If you’re hard on yourself you’re probably hard on others

I’m someone who is very hard on myself. I hold myself to high standards. I expect myself to perform at my best at all times.

When I don’t, I become frustrated. When I do, I barely even notice my good performance because I’m too focused on the future and overlooking the present.

Unfortunately, while this self-discipline has led to a lot of great accomplishments in my life, it’s also harmed many relationships that I have as well.

Over time I’ve come to realize that if you’re hard on yourself, you’re probably being hard on the people around you as well.

Many times we project our own expectations onto others. If we have an expectation to be in shape and eat healthy, then if you meet someone who is fat, out of shape, and eats like shit, you will probably judge them for those habits.

This realization has helped me to notice how I’m hard on the people around me. How I judge others. How I project high standards onto the people around me and create expectations that they will never be able to fill.

For example when I ran my team at BrainGain, I expected everyone to work as much as I did with the same level of intensity that I brought to the table. To deliver results, contribute ideas, and perform at their highest level.

Over time though I realized that no one will ever have my level of dedication because it’s not their baby like it was mine. No one will ever have the same level of intensity or dedication as the founder.

I realized that I was holding people to a standard that they couldn’t achieve. I expected more of them than they expected of themselves. I set the bar too high.

This only led to frustration, disappointment, and rising tensions. I was trying to hold people accountable to a moving target they could never achieve, and then penalize them for failing to reach that goal instead of acknowledging their individual accomplishments.

I had to change course, and so I did. I focused on what people DID achieve, instead of what they didn’t. I allowed them to create goals for themselves. To be their own master instead of projecting what type of mastery I wanted onto them.

But as I noticed that I did this at work, I could also see it rippling over to my friends and family. I would judge my parents for their crappy diet. Judge my friends for their lack of passions/hobbies/interests. Hold my girlfriends to a standard of excellence they couldn’t maintain.

I was putting too much pressure on those around me and it was causing my relationships with them to suffer as a result. It’s hard to relax around someone if you’re constantly feeling judged, and this is how others felt when they were around me.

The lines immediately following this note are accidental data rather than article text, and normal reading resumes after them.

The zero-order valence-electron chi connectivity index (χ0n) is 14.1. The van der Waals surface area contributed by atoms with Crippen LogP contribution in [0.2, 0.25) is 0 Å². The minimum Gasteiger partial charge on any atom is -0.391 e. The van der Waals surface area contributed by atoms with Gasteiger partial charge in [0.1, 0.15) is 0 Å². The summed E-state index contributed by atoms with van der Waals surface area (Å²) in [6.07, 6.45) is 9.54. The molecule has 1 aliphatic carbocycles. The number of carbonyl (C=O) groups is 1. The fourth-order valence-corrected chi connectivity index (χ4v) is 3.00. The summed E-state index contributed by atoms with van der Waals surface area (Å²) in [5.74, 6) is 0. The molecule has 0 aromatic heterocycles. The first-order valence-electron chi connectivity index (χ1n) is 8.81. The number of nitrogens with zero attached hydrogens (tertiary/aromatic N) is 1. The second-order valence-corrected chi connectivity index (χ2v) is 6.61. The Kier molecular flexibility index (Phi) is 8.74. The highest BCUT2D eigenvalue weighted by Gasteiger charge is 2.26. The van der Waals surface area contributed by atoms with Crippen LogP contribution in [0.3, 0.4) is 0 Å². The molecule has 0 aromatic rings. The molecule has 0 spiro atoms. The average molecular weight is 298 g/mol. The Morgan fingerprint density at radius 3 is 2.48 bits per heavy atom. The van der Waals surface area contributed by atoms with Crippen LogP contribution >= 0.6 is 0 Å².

The fact is, the most important relationship in life is the one you have with yourself. If you’re hard on yourself, it means that you’re not accepting of yourself. You’re fighting the reality of who you are with who you want to become.

This then has a ripple effect onto the people around you. If you can’t accept yourself and your own shortcomings, how can you accept the shortcomings of others? If you can’t be gentle and nice to yourself, how can you be gentle and nice to the people around you?

How we treat others is a reflection of how we treat ourselves.

On the flip-side, if you’re not hard enough on yourself and you’re lazy, you might have a problem with not being hard enough on the people around you. You might not speak up for yourself or made yourself heard. You might be averse to confrontation and avoid problems.

Two sides of the same coin. Your relationship with yourself and the voice in your head can often give insights into the ways we treat the people around us.

Try to take inventory of your own relationship with yourself. Try to notice your own self talk. Are you too easy on yourself, too hard? Can you try to think of instances where this has manifested with friends and family?

You might not notice it instantly, but it’s there. It was for me and every person I’ve talked on this topic with. I guarantee that if you have never thought about this, there are insights to be gained in your own life.

This has been a powerful lesson for me in my relationships with co-workers, friends, and family. Now I (try) to ask people what their expectations are of themselves, instead of projecting what I think they should be. It helps me to curb my own expectations and work with their instead. To get out of my head and into theirs – which is true empathy.

Have no expectations and you will always be pleasantly surprised, have high expectations and you will always be disappointed. If you can let go of your own self-expectations, you can let go of your expectations of those around you.


Also published on Medium.

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